The tears shed Saturday in the moments that followed North Medford's first five-game loss of the season were not tears of loss, according to head coach Ron Beick, rather on what the girls had gained during their remarkable run.
The No. 3-ranked Black Tornado upset top-ranked Jesuit in four games during Friday's quarterfinals, then returned a few hours later to dispose of defending state champion Gresham in five games to set up Saturday's finale with West Linn.
"This was a huge step forward," Beick
said Monday in the midst of several congratulatory phone calls."The girls knew they had accomplished a tremendous number of things."
And best of all, they earned it all through their own hard work and dedication to the program.
"The kids know full well that every Gresham player plays (volleyball) all year round, and every Jesuit kid and every Central Catholic kid and so on," said Beick
of the large club teams that fuel the state's top prep programs.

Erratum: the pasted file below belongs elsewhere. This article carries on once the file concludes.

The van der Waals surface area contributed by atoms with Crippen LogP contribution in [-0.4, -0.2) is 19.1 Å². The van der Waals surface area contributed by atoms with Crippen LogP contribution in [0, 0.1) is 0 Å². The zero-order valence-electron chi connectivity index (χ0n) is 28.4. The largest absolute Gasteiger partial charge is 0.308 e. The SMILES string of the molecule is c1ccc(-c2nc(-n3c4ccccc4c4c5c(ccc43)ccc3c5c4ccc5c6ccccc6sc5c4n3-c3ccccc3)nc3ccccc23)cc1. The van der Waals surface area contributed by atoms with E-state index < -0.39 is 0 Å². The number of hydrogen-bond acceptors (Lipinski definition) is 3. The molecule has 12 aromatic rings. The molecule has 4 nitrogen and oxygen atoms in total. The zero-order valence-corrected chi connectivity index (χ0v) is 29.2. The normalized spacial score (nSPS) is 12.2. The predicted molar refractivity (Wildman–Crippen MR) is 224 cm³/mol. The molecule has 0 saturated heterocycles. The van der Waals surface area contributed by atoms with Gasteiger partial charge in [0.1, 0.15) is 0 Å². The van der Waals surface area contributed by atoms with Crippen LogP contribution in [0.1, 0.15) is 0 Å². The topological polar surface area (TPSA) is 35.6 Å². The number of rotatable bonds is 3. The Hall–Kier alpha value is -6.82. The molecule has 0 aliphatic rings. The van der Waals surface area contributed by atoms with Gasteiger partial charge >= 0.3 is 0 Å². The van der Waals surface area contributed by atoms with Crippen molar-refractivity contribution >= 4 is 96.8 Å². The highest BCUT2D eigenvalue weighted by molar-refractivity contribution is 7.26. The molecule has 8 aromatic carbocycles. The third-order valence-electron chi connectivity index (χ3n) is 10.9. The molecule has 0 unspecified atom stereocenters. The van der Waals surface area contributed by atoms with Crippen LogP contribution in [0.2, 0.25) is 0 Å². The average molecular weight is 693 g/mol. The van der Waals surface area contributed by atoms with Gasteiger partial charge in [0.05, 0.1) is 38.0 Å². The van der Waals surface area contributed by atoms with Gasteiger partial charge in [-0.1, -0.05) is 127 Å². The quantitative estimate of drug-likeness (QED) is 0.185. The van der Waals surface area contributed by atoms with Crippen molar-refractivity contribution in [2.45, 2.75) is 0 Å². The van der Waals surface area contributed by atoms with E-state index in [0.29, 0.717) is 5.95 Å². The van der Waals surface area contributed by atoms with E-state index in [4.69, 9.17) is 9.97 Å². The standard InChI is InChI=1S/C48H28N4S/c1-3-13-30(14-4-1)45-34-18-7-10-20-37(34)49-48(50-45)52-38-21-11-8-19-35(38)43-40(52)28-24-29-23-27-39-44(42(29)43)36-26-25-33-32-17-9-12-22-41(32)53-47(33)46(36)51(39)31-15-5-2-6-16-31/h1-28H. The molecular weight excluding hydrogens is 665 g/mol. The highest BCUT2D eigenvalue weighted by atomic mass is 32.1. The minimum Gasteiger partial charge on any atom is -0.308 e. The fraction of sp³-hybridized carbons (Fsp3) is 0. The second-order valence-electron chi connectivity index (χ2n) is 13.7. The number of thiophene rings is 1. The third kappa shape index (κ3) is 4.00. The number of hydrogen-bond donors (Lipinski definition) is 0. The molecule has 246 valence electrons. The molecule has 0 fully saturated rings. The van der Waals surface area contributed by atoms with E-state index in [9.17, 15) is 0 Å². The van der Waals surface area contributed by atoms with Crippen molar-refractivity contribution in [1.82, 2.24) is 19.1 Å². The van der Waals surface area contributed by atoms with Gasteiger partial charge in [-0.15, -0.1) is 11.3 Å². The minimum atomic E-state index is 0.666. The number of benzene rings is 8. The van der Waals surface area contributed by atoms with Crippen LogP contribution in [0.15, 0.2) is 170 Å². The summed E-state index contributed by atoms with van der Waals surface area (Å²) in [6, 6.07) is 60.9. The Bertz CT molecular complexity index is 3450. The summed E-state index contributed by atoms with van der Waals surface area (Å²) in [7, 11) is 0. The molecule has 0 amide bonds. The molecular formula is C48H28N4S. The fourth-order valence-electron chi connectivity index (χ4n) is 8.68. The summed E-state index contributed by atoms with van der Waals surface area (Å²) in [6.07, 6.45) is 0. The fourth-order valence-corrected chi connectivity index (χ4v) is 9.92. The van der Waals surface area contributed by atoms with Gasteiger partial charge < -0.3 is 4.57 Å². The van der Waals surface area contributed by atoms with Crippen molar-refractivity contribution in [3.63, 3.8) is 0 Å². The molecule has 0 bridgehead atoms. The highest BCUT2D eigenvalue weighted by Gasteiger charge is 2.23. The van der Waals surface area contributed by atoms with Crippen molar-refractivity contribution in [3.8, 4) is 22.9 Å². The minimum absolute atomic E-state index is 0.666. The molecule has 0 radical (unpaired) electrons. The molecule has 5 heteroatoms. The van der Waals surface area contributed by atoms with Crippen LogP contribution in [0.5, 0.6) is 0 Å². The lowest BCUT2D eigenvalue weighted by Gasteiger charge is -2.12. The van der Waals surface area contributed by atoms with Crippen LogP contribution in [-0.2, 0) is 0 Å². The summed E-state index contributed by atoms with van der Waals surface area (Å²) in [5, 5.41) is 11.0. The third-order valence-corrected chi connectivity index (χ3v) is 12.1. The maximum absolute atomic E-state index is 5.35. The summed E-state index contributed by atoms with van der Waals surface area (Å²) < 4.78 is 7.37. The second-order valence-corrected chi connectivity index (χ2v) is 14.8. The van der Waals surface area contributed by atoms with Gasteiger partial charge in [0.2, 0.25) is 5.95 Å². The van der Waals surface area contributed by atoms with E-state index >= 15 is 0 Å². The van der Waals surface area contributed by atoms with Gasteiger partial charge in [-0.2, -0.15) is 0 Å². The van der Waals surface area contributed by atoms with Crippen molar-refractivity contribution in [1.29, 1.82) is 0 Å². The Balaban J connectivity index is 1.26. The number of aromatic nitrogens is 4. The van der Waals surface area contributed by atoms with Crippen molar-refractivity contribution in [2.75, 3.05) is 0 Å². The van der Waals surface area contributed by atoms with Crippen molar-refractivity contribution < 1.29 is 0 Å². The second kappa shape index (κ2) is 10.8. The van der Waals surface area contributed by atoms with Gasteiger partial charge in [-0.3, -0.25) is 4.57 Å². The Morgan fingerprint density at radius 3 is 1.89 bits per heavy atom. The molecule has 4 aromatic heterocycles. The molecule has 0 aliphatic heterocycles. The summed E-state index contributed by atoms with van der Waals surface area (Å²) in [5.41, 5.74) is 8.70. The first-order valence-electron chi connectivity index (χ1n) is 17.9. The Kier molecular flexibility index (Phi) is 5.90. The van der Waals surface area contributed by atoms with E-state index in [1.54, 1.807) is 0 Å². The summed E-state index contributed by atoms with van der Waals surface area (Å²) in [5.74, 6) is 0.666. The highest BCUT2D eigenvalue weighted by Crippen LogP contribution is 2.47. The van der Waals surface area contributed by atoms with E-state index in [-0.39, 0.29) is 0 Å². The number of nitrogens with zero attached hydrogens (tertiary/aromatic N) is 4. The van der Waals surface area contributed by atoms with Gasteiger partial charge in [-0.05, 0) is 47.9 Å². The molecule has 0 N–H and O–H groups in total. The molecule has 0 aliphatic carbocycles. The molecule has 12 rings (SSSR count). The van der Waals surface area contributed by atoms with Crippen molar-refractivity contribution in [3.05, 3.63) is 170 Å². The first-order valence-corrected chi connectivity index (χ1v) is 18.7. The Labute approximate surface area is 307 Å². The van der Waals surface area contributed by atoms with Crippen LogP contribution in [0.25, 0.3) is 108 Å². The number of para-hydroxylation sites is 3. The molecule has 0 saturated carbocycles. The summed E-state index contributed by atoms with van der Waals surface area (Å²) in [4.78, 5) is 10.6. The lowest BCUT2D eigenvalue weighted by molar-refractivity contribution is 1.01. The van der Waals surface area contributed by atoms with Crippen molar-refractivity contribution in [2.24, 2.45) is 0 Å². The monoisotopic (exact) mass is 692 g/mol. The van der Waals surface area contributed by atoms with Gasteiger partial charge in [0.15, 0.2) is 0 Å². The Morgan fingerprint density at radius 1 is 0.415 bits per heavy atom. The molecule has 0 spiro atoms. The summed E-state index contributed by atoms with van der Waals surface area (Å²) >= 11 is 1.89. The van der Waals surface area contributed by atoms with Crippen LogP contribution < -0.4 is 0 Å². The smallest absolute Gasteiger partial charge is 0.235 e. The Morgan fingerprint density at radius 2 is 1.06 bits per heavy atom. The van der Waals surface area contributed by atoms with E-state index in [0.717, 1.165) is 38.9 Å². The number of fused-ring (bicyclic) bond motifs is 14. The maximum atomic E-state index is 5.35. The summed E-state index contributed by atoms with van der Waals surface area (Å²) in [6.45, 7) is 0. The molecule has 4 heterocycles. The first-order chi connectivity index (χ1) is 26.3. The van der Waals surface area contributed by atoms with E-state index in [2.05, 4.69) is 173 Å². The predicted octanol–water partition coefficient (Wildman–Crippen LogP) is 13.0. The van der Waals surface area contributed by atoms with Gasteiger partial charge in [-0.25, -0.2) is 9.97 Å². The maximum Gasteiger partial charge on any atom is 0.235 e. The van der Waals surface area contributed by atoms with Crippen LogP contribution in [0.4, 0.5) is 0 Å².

It's been a developing process for Beick
and company, certainly not an overnight success story.
For the past 20 years the Black Tornado has toiled through a large-school classification dominated by the likes of Gresham, Central Catholic, West Linn, Jesuit and Barlow.
took over the volleyball program for the 1994 season, like any coach, state championships were the ultimate goal.
But if you could snap your fingers and make it happen the sporting world wouldn't be what it is today, providing the wonder and emotion that only live theater provides.
The Black Tornado had a fourth-place showing in 1993 to open the door for greater things, and under Beick
the team finished sixth in 1997 and third in 1998 to continue that evolution.
A key to the puzzle came in the years to follow, with Beick
toying with the notion of significantly changing his
defensive system by adopting a blocking philosophy that had showed promise in the Olympics and at the college level in the late 1980s.
"I know our blocking statistically improved significantly, and that was a key in how we beat Jesuit," said Beick
And in the end, as Beick
was quick to point out, it's the kids and not the scheme that really makes it all work.
"The final key for us was what a great team they were," Beick
said of the Tornado."Everything you would want as a coach in terms of how they worked together, cared for each other and supported each other was there.They were the epitome of team."
And although this year's group will be tough to match, Beick
four returners have already begun talking about getting back to the state tournament and propelling the North program over its final hurdle.